I have a problem with the proof for constructing a GNBA (generalized nondeterministic Büchi automaton) for a LTL formula:

Theorem: For any LTL formula $\varphi$ there exists a GNBA $G_{\varphi}$ over alphabet $2^{AP}$ such that:

  1. $\operatorname{Word}(\varphi)=L_{\omega}(G_{\varphi})$.

  2. $G_{\varphi}$ can be costructed in time and space $2^{O(|\varphi|)}$, where $|\varphi|$ is the size of $\varphi$.

  3. The number of accepting states of $G_{\varphi}$ is bounded above by $O(|\varphi|)$.

My problem lies in the proof of (2), that is, in the proof it says that the number of states in $G_{\varphi}$ is bounded by $2^{|\operatorname{subf}(\varphi)|}$ but since $|\operatorname{subf}(\varphi)| \leq 2\cdot|\varphi|$ (where $\operatorname{subf}(\varphi)$ is the set of all subformulae) the number of states is bounded by $2^{O(|\varphi|)}$.

But why does $|\operatorname{subf}(\varphi)| \leq 2\cdot|\varphi|$ hold?


In general, logical formulae can be thought of as trees; inner nodes are operators and leaves are atomic propositions. Therefore, every formula consists of as many direct subformulae (that is on the first level) as its top-most operator's arity. For example,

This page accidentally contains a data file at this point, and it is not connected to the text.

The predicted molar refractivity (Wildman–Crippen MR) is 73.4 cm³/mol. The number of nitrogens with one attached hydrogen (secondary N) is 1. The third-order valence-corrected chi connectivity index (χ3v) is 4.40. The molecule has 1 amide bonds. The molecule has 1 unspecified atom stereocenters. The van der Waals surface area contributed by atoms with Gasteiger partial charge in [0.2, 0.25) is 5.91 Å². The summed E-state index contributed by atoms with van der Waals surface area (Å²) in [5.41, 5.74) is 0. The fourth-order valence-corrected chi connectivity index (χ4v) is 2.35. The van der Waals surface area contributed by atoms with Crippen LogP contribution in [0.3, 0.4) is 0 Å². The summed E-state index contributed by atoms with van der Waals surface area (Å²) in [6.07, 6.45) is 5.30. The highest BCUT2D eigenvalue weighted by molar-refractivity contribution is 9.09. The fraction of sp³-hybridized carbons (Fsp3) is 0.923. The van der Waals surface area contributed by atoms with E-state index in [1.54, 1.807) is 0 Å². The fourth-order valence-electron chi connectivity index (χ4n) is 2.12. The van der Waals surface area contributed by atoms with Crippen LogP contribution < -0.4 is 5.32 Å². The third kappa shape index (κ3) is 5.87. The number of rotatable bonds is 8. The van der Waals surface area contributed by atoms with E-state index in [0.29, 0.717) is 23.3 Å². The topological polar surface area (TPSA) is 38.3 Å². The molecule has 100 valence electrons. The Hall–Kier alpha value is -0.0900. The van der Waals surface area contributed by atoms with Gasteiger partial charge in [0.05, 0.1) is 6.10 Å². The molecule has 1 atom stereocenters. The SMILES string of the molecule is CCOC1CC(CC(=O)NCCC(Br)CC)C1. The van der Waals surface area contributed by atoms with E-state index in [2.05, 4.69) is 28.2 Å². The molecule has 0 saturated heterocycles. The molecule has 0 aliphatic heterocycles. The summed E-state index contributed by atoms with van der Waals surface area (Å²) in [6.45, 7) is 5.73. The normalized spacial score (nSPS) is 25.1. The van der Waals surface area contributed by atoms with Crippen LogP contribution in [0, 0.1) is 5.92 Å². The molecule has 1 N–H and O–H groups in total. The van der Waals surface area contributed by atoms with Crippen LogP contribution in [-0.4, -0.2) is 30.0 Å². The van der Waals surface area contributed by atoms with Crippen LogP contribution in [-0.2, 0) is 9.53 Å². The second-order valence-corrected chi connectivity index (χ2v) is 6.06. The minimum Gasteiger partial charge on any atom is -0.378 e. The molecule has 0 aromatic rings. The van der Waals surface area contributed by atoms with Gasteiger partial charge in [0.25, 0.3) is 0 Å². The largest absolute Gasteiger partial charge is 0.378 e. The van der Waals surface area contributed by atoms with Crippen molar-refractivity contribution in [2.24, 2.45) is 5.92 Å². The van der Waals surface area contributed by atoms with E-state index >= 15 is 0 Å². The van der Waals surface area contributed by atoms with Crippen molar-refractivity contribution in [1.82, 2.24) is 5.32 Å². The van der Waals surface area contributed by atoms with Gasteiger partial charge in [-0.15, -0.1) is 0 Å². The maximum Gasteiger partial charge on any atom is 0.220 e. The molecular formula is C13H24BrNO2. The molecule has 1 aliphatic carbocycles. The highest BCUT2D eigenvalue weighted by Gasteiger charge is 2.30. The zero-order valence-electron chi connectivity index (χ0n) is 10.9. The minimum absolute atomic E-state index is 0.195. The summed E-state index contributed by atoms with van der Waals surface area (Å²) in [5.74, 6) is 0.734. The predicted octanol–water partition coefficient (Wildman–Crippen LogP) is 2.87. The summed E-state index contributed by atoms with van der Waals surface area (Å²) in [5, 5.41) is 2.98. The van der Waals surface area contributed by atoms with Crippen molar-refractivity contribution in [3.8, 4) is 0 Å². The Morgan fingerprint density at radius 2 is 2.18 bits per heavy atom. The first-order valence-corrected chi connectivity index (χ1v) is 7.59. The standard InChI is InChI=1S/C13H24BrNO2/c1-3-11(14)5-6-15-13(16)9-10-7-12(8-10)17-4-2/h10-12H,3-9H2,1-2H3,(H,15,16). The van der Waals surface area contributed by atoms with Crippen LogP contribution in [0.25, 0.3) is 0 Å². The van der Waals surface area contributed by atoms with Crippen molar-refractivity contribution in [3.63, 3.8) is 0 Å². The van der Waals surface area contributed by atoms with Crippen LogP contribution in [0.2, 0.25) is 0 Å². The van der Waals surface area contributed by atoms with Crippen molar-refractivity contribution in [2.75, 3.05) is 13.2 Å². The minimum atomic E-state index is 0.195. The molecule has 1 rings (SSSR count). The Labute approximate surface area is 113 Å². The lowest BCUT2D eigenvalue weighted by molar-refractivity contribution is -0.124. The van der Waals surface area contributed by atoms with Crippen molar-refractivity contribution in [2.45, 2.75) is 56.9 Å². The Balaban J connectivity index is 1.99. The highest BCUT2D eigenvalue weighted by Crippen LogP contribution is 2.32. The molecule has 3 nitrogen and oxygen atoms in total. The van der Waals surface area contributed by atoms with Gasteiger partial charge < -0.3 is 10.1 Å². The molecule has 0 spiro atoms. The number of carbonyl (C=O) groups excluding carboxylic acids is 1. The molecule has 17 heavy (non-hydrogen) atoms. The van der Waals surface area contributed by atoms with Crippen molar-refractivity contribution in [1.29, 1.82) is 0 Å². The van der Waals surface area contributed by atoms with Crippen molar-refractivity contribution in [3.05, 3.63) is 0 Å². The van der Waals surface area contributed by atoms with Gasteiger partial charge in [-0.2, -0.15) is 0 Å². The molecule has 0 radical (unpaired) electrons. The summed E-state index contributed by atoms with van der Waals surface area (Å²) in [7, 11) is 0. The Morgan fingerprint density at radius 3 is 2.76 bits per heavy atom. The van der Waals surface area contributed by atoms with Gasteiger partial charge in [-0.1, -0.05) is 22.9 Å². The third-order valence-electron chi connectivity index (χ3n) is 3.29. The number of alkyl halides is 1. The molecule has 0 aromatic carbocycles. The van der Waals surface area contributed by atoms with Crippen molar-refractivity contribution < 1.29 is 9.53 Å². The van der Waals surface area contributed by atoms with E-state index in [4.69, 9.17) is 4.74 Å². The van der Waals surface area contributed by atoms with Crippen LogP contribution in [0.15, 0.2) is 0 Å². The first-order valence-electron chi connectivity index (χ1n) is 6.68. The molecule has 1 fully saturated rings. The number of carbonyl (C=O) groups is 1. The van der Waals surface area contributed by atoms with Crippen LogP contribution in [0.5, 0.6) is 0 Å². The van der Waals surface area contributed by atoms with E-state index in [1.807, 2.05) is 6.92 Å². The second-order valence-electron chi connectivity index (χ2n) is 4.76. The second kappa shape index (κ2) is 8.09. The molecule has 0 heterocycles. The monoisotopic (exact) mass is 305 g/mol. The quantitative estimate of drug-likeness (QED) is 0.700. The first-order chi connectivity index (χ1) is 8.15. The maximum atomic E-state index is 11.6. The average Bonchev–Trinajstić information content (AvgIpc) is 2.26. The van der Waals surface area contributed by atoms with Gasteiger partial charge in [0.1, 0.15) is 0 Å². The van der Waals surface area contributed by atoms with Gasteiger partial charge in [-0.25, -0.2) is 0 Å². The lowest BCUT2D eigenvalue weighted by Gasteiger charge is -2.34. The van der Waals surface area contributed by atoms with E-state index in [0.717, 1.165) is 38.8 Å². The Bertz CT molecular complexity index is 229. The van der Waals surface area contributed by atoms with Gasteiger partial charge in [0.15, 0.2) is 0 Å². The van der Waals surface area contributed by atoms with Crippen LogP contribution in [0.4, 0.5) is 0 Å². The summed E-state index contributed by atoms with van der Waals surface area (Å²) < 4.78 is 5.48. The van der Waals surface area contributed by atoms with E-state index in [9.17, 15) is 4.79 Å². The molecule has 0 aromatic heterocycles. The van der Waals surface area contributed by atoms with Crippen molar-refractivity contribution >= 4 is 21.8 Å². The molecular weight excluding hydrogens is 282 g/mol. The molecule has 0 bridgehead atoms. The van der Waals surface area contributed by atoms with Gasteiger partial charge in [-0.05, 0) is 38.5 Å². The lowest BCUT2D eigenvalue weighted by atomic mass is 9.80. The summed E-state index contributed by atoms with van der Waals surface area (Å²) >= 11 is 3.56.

$\qquad \varphi \land \psi$

has two direct subformulae $\varphi$ and $\psi$. This can be continued recursively and we see that

$\qquad \displaystyle |\operatorname{subf}(\varphi)| \leq \sum_{\circ \in \operatorname{op}(\varphi)} \operatorname{arity}(\circ)$,

where $\operatorname{op}(\varphi)$ is the multi-set of operators occurring in $\varphi$. Informally speaking, every operator contributes its operands to the set of subformulae. Note that we have $\leq$ and not $=$ because a subformula might occur multiple times.

In LTL, all operators have at most arity two, so $|\operatorname{subf}(\varphi)| \leq 2|\varphi|$ provided that $|.|$ counts (at least) operator occurrences.

| cite | improve this answer | |

Your Answer

By clicking “Post Your Answer”, you agree to our terms of service, privacy policy and cookie policy

Not the answer you're looking for? Browse other questions tagged or ask your own question.